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The importance of independent practices in rural areas


Access to healthcare is a major factor in an individual’s ability to achieve the best health outcomes. In the US, many people do not have such access primarily because of where they live. Independent practices in rural areas play a significant role in the residents’ continued health and well-being, on many levels.

There are many factors contributing to a person’s overall health; however, regular and reliable access to healthcare, especially primary care, can aid in the:

  • Prevention of disease and disability
  • Early detection and independent practices treatment of illnesses and other health conditions
  • Increased quality of life
  • Reduction of premature death and increased life expectancy.

Independent practices in rural areas enable the provider and clinical staff to develop meaningful and long-term relationships with patients, providing integrated services while practicing within the context of family and community. Access to a consistent and reliable independent primary care practice is associated with:

  • Increased patient trust in the physician
  • More effective patient-provider communication
  • An increased likelihood that patients will receive the care they need.

At Elation Health, we put independent physicians first with proven results. We are authentically founded from the heart of a primary care practice and the science of health economics and based on humanity, not CPT-codes, in the exact right place for value-based care. 

The importance of access to healthcare can be seen in data culled from a 2019 Robert Wood Johnson Foundation study:

  • One-quarter of rural adults (26%) say there has been a time in the past few years when they needed health care but didn’t get it.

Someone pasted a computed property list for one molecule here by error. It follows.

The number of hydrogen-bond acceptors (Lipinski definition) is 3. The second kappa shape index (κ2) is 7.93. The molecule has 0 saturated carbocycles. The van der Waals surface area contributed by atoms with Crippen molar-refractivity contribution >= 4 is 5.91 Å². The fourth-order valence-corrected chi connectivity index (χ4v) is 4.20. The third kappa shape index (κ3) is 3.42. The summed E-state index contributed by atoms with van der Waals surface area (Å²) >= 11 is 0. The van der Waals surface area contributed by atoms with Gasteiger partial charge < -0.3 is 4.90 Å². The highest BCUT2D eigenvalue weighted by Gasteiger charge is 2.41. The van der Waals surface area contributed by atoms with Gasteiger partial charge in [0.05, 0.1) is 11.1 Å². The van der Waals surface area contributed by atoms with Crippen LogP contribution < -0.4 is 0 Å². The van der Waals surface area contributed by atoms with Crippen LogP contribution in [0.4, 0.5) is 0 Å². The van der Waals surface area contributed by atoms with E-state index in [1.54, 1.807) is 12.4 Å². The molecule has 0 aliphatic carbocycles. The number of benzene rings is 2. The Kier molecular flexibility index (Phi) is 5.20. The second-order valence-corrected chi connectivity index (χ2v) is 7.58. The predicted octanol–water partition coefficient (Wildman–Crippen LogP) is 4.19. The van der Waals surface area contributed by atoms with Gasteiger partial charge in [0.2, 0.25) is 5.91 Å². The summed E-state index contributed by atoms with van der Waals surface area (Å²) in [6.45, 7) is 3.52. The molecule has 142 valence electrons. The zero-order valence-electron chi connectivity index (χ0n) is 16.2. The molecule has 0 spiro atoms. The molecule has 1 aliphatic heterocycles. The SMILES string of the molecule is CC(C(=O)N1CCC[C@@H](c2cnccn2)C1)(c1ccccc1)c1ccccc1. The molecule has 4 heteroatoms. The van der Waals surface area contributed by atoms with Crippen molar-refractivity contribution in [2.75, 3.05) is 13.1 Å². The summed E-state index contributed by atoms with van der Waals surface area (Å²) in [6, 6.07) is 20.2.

• Asked why they weren’t able to get health care, nearly half (45%) said they couldn’t afford it and nearly one in five (19%) said they couldn’t find a doctor who would take their health insurance.
  • Physical access is another challenge, with nearly one-quarter citing distance (23%) or difficulty getting appointments during the hours they needed (22%).
  • When asked about the most important thing that could be done to improve their health, more than a third (36%) of rural adults identified options related to fixing health care, including improving access, improving quality, and reducing costs.

The Centers for Disease Control and Prevention (CDC) emphasizes that people who live in rural areas are more likely to die prematurely from the five leading causes of death: heart disease, cancer, unintentional injury, chronic lower respiratory disease, and stroke. A number of causes have been cited for these health disparities, including:

  • Health Behaviors: Rural residents often have fewer opportunities to be physically active compared to their urban counterparts, which can lead to conditions such as obesity and high blood pressure. Rural residents also have higher rates of smoking, which increases the risk of many chronic diseases.
  • Healthy Food Access: National and local studies suggest that residents of low-income, minority, and rural neighborhoods often have less access to supermarkets and healthy foods.
  • Demographic Characteristics: Residents of rural areas tend to be older, with lower incomes and less education than their urban counterparts. These factors are linked to poorer health.
  • Health Care Access: Rural counties have fewer health care workers, specialists (such as cancer doctors), critical care units, emergency facilities, and transportation options. Residents are also more likely to be uninsured and to live farther away from health services.

There are approximately 57 million people living in rural spaces in the US. Most of them are in areas where the physician shortage is being felt in significant ways. Gaps in care often result from geographic barriers as well as other factors involved that reinforce the importance of independent practices in rural areas.